The legend of Shangri La tells us of a lost utopia hidden somewhere in the world. Could one of these five places be the source of the mythology?
In James Hilton’s 1933 novel Lost Horizon, a group of westerners crash-land in Shangri La, a secluded utopian community of monastics in the mountains of Tibet. Enchanted by the majesty of its snowcapped peaks and green vales, as well as the profound wisdom of its leaders, the party realizes that they have stumbled upon a paradise of both mind and body. Hilton’s novel was probably inspired by a number of different sources, such as the Tibetan legend of Shamballa and references to lodges of superhuman Mahatmas in Theosophical literature. After Lost Horizon, Shangri La became synonymous with the exoticism of the Far East. Today, we’ve got our luxury Shangri La Hotels and restaurants—and in the most recent appearance of Shangri La on the silver screen (The Mummy: Tomb of the Dragon Emperor), the fabled country is guarded by peace-loving magical Yetis.
The truth is that you don’t have to look too hard to find real Shangri La-like places, but if you want to actually go visit them, you’ve got to remember that fortune favors the bold. Many of the places on the following list are surrounded by territories often deemed dangerous by the West, but if you really have genuine wanderlust in your blood, you’re probably packing your bags at this very moment.
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1. Hunza Valley, Pakistan
Early reports, of Hunza’s long-lived Methuselahs inspired some western nutritionists to advocate special almond and apricot based diets. While the extent of the region’s prevalence of centenarians is still up for debate, Hunza’s educational record is well-attested. According to a recent article in the IB Times, three fourths of the valley’s population can read and write. Considering the recent massacre in Peshawar, and the fact that only 55 percent of people in the entire country are literate, Hunza’s emphasis on the importance of education is remarkable.
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The Hunza people also have a fascinating “lost ancestry” claim, which is affirmed by tribal chiefs to this day—they believe that they are in part descended from some of Alexander the Great’s soldiers who decided not to turn back to Europe. The folktale sounds fantastical, but Macedonia has fully endorsed the belief, and in 2008 received the Hunza Prince Ghazanfar Ali Khan and his entire royal delegation.
2. Spiti Valley, India
The Spiti Valley’s Tibetan monasteries, rugged mountain peaks, and sweeping prairies are obviously the first things most visitors notice, but its sprawling vistas overshadow the areas’s deepest secret. Kaza, the largest village in the valley is home to an acclaimed sustainability startup called Ecosphere. For its initiatives in eco-travel, health & organics, handicrafts and renewable energy, the collaborative enterprise has garnered accolades from places like CNN-IBN, The Sierra Club, and Virgin Holidays. The Spiti Valley sits at 12,500 feet—where it’s hard to say where the sky ends and heaven begins.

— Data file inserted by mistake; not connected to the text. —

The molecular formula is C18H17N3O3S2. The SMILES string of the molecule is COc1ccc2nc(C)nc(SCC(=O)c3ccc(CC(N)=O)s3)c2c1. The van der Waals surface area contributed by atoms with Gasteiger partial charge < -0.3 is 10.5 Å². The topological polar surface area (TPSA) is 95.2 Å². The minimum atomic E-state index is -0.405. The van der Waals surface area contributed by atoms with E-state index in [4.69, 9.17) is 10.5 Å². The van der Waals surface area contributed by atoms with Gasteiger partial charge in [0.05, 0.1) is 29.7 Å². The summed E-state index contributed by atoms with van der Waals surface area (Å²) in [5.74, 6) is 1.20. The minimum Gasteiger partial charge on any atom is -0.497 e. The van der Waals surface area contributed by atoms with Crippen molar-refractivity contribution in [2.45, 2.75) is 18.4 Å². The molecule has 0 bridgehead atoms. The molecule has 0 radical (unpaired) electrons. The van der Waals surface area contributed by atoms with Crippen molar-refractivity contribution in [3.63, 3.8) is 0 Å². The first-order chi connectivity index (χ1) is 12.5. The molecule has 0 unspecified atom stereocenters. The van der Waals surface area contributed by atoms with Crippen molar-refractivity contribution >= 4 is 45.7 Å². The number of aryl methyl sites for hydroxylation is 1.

3. Srinagar, India
With a name that translates to either City of the Sun or City of the Sun God, Srinagar is inherently edenic. Although it’s surrounded by colorful orchards and meadows, Srinagar’s blue heart is Dal Lake. The sight of houseboats on its sapphire surface has even prompted observers to call it the “Venice of the East.” As the summer capital of Jammu and Kashmir, Srinagar is quite popular with tourists, and is normally the meeting point for excursions to lofty lamaseries and basecamps like Thiksay Gompa and Sonamarg. The region of Jammu and Kashmir has also long been a focal point of religious tolerance, simultaneously fostering the development of mystical systems such as Kashmiri Shivaism (the worship of Shiva) and Sufism, which have coexisted for hundreds of years. Arguably, Kashmir’s most famous spiritual poet was Lalleshwari, a woman who was born only a few miles away from Srinagar.
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4. Tsum Valley, Nepal
Nepal is Siddhartha Gautama’s birth country. Although Lumbini, his hometown, is constantly packed with pilgrims, Tsum Valley is still relatively untouched. Tourists have only been able to enter the area for the past seven years. According to custom, Tsum Valley is one of eight ‘“beyul” (sacred valleys) which was blessed by ‘The Lotus Born’ saint Padmasambhawa, in the 8th Century BC. Also known as Guru Rinpoche, Padmasambhawa was allegedly one of the earliest propagators of esoteric Buddhism.
5. Pemako, China
Another supposed site of one of Guru Rinpoche’s consecrated beyul is Pemako in eastern Tibet. Legends describe a bountiful lost world which can only be entered by passing through a gigantic waterfall. Explorers made several fruitless attempts to find it in the 1920s, but in 1998 a National Geographic-sponsored expedition made a discovery worthy of a pulp action adventure magazine: After rappelling into the Tsangpo Canyon gorge, the team discovered a previously uncharted waterfall, and even spotted a rocky portal that seemed to be a part of a passageway through the falls. Though they were unable to go any further, one of the team leaders speculated that the journey itself represented a change in his personal consciousness and that any search for physical paradises, reflected the inner search for the concealed parts of one’s own spirituality.
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